Picture
We got into Fort Collins around 8:00 in the evening and are now staying at a large house by open space with horses grazing evoking postcard imagery.  Paul Seely is heading here as we speak from Denver after flying in. We're really excited to share this stretch of the road with Paul.  There's something great about meeting up with people in different contexts and physical spaces, it helps make people more dynamic and rounded.  Today, we are going to explore more of Fort Collins and try some of the local beers that this fair town has to offer.  Then back to practicing.  We're playing our first show of tour here tonight at Everyday Joe's (if you live in the area, click HERE for tickets) with the talented Danielle Anderson of Danielle Ate the Sandwich and Victor & Penny.  It should be a good time.  We always like playing in Fort Collins, it has this mountain town pleasantry and relaxed quality.  It's a small college town, where everyone will tell you about the most recent TV on the Radio album and in the same breath, tell you about the newest climbing harness.  These Colorado towns make me miss elements of growing up in this state, but it's really nice to just pass through sometimes. Not much more to take note of - Cat Power is playing overhead and I think I'll continue the rest of the day.  I hope to see some of you at the show tonight!
Love, 
Stirling.

 
So this is our third time out and I have been absolutely terrible at keeping a blog of our travels.   I'm writing this from (the fabulous) Trementon, UT in the apparently the only hotel room vacant for miles.  I asked the woman at the counter why there were so many people in this area and she had no idea, she said  "People come and go with the breeze, I dunno".  We had to sleep in a smoking room, and maybe it's the yellow-tinted curtains that have peaked and interested to start writing.  We're on our way to Fort Collins, CO to play our first show of our quick jaunt through the west (and technically the midwest, although most Denverites hate to admit that they're in the midwest).  It's just Jessie and I heading out for this tour.  This is a familiar route and road, but there's always something different to see out the window each time.  The tree farm on I-84 is a landmark, where you can see hallways through the perfect rows.  The trees jab into view in the high desert of eastern Oregon and we see that the ones that were planted months ago have grown into teenagers.  The diners are usually the same, but the local families eating at them are different.  We observed a birthday at the Trucker's Diner in Wembley, ID.  Everyone toasted over cake and a stale salad bar.  One thing about heading east, is that the sky is immediately bigger and the clouds have gotten bored of hovering and blue  skies take their place.  [The cleaning lady just barged into the room, apologized].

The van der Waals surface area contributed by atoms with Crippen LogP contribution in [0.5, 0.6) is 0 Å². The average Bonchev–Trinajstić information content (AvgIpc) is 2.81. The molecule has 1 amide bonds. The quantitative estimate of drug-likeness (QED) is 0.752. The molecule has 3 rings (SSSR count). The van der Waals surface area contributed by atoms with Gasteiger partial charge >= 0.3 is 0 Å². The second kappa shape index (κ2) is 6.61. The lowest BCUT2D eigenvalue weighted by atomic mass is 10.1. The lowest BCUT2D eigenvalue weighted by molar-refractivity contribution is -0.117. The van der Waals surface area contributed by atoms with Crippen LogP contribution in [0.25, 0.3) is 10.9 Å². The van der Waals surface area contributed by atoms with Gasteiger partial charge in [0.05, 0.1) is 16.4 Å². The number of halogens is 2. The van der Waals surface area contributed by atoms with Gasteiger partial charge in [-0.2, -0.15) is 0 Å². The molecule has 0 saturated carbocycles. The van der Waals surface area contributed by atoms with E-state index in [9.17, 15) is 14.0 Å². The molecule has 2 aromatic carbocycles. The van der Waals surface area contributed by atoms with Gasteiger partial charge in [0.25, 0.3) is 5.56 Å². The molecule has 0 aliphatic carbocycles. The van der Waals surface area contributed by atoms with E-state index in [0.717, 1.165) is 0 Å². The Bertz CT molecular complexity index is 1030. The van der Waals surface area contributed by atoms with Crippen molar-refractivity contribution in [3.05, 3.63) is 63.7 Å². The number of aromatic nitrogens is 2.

We've been listening to Blood Meridian by Cormac Mccarthy.  If any  of you know of his other works, this one is no exception.  It's beautifully desolate, and the writing punches you in the stomach and delicately explains why.  It's an amazing soundtrack to the plains and the high desert, blaring and indelible.  We have another full driving day and then we're in Colorado.  We're extremely excited about this tour since we'll be playing a couple of festival shows and retracing some of our favorite places that we've played, and seeing friends we don't get to see very often.
Picture
Our first one on the list: Everyday Joe's (click on the poster for their website) this Thursday.   We'll be playing with the talented Danielle Anderson of Danielle Ate The Sandwich.  It's in a really cool spacious and nonprofit space.  We are also delighted to have our good friend Paul Seely playing drums with us for our Colorado shows, he's flying in and out like a soaring eagle gracing us with his skills.  [The cleaning lady just barged into the room again, apologized].  Even though it's before 10:00, I'm taking subtle hints that we need to head out.   

We would love to see you at these shows and please send us friendly/spiteful/ennui-ridden/loving words to alamedaportland@gmail.com or say them in person at any of the shows. 

Love,
Stirling